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Version: 4.1

Working with time zones

This doc describes what do you need to do if you want to add time zone support to your chart.


By default, lightweight-charts doesn't support time zones of any kind, just because JavaScript doesn't have an API to do that. Things that the library uses internally includes an API to:

  • Format a date
  • Get a date and/or time parts of a date object (year, month, day, hours, etc)

Out of the box we could rely on 2 APIs:

And even if to format a date we could (and we do) use Date object with its toLocaleString method (and we could even pass a timeZone field as an option), but how about date/time field?

All to solve this it seems that the only solution we have is Date's getters, e.g. getHours. Here we could use 2 APIs:

  • UTC-based methods like getUTCHours to get the date/time in UTC
  • Client-based methods like getHours to get the date/time in a local (for the client) time zone

As you can see we just unable to get date/time parts in desired time zone without using custom libraries (like date-fns) out of the box.

Because of this we decided not to handle time zones in the library. The library treats all dates and times as UTC internally.

But don't worry - it's easy to add time-zone support in your own code!

How to add time zone support to your chart​

TL;DR - time for every bar should be "corrected" by a time zone offset.

The only way to do this is to change a time in your data.

As soon as the library relies on UTC-based methods, you could change a time of your data item so in UTC it could be as it is in desired time zone.

Let's consider an example.

Lets say you have a bar with time 2021-01-01T10:00:00.000Z (a string representation is just for better readability). And you want to display your chart in Europe/Moscow time zone.

According to tz database, for Europe/Moscow time zone a time offset at this time is UTC+03:00, i.e. +3 hours (pay attention that you cannot use the same offset all the time, because of DST and many other things!).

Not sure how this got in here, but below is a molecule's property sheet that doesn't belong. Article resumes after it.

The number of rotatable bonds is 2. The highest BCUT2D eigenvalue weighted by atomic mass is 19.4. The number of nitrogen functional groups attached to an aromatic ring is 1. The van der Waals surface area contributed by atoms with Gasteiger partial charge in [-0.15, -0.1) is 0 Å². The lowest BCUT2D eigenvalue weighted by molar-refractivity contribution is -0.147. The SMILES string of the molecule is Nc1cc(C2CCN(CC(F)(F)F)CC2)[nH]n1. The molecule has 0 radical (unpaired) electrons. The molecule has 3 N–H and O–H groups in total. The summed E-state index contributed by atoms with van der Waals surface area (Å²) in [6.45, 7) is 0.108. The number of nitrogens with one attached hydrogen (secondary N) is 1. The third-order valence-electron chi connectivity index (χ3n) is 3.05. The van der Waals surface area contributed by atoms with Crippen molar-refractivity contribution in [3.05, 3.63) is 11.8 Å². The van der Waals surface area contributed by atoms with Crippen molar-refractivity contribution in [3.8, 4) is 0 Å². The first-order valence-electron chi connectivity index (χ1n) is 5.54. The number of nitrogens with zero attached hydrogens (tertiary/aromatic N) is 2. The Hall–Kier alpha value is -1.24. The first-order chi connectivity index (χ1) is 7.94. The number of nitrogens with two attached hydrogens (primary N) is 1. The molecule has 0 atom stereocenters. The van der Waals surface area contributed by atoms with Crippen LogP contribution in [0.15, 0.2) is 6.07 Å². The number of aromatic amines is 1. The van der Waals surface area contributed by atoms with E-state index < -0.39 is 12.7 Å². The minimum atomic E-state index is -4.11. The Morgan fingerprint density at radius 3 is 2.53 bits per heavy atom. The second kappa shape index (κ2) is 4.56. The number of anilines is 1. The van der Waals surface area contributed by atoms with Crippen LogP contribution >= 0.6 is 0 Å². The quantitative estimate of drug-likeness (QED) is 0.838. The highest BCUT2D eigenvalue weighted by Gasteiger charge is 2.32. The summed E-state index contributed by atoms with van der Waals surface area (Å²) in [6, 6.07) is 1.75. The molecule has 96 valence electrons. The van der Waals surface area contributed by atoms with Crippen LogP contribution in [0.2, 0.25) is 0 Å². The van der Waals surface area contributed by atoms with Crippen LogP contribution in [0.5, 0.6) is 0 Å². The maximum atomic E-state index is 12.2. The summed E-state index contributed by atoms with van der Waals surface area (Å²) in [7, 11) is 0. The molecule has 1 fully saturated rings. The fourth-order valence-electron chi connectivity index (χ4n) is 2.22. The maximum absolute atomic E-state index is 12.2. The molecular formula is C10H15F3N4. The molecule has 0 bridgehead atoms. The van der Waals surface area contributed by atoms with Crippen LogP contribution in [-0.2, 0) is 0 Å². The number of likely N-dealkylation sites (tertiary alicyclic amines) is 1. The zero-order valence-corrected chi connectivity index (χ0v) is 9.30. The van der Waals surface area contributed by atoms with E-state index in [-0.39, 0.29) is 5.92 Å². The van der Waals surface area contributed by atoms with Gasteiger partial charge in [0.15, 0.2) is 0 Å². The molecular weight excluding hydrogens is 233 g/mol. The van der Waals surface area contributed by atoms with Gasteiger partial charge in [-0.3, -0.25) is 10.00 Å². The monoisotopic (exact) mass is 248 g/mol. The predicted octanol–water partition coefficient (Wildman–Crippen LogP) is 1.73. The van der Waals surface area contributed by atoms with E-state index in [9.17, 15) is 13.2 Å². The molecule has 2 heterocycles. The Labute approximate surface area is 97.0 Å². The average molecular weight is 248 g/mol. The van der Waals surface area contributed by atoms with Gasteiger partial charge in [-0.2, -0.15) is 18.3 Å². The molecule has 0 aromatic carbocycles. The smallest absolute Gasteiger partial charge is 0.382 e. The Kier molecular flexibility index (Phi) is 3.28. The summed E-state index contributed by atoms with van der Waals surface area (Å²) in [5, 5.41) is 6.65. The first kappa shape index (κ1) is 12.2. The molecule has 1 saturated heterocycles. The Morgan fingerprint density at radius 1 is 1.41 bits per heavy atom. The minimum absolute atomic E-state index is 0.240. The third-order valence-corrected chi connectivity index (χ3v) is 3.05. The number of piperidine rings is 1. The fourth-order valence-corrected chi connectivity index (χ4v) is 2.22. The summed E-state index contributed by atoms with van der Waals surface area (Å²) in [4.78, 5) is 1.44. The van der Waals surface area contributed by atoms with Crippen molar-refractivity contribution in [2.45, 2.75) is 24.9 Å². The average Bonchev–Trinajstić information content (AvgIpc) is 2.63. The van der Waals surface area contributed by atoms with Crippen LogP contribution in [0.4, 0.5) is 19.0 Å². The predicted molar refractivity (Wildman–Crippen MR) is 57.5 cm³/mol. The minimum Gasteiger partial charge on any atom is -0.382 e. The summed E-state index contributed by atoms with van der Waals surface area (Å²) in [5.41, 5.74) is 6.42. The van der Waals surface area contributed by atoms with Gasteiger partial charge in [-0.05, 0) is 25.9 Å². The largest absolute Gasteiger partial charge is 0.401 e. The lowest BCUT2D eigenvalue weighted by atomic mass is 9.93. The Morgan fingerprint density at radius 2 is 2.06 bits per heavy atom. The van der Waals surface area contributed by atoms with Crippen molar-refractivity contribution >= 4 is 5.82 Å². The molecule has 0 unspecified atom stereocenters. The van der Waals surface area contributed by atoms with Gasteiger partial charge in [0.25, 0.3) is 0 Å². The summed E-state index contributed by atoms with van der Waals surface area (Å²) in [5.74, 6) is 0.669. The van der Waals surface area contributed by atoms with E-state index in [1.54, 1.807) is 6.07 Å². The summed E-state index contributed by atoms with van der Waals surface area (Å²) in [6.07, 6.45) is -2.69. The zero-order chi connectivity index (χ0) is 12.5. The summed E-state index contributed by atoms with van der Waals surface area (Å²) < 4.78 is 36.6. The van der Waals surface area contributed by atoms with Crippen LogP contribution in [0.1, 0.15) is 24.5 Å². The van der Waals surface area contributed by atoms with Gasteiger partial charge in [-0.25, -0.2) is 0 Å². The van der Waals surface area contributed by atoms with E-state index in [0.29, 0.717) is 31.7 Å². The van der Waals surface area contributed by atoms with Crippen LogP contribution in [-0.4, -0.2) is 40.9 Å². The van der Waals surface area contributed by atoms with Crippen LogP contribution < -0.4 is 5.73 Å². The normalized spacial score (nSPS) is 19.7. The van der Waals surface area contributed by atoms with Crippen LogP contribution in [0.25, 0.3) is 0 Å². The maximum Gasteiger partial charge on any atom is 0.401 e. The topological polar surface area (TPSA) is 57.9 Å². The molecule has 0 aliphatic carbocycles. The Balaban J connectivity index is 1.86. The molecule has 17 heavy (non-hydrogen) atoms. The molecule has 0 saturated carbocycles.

By this means, the time for Europe/Moscow is 2021-01-01 13:00:00.000 (so basically you want to display this time over the UTC one).

To display your chart in the Europe/Moscow time zone you would need to adjust the time of your data by +3 hours. So 2021-01-01T10:00:00.000Z would become 2021-01-01T13:00:00.000Z.

Note that due a time zone offset the date could be changed as well (not only time part).

This looks tricky, but hopefully you need to implement it once and then just forget this ever happened πŸ˜€

Date solution​

One of possible solutions (and looks like the most simplest one) is to use approach from this answer on StackOverflow:

// you could use this function to convert all your times to required time zone
function timeToTz(originalTime, timeZone) {
const zonedDate = new Date(new Date(originalTime * 1000).toLocaleString('en-US', { timeZone }));
return zonedDate.getTime() / 1000;

Note about converting to a "local" time zone​

If you don't need to work with time zones in general, but only needs to support a client time zone (i.e. local), you could use the following trick:

function timeToLocal(originalTime) {
const d = new Date(originalTime * 1000);
return Date.UTC(d.getFullYear(), d.getMonth(), d.getDate(), d.getHours(), d.getMinutes(), d.getSeconds(), d.getMilliseconds()) / 1000;

date-fns-tz solution​

You could also achieve the result by using date-fns-tz library in the following way:

import { utcToZonedTime } from 'date-fns-tz';

function timeToTz(originalTime, timeZone) {
const zonedDate = utcToZonedTime(new Date(originalTime * 1000), timeZone);
return zonedDate.getTime() / 1000;

tzdata solution​

If you have lots of data items and the performance of other solutions doesn't fit your requirements you could try to implement more complex solution by using raw tzdata.

The better performance could be achieved with this approach because:

  • you don't need to parse dates every time you want to get an offset so you could use lowerbound algorithm (which is O(log N)) to find an offset of very first data point quickly
  • after you found an offset, you go through all data items and check whether an offset should be changed or not to the next one (based on a time of the next time shift)

Why we didn't implement it in the library​

  • Date solution is quite slow (in our tests it took more than 20 seconds for 100k points)
  • Albeit date-fns-tz solution is a bit faster that the solution with Date but it is still very slow (~17-18 seconds for 100k points) and additionally it requires to add another set of dependencies to the package
  • tzdata solution requires to increase the size of the library by more than 31kB min.gz (which is almost the size of the whole library!)

Keep in mind that time zones feature is not an issue for everybody so this is up to you to decide whether you want/need to support it or not and so far we don't want to sacrifice performance/package size for everybody by this feature.

Note about converting business days​

If you're using a business day for your time (either object or string representation), for example because of DWM nature of your data, most likely you shouldn't convert that time to a zoned one, because this time represents a day.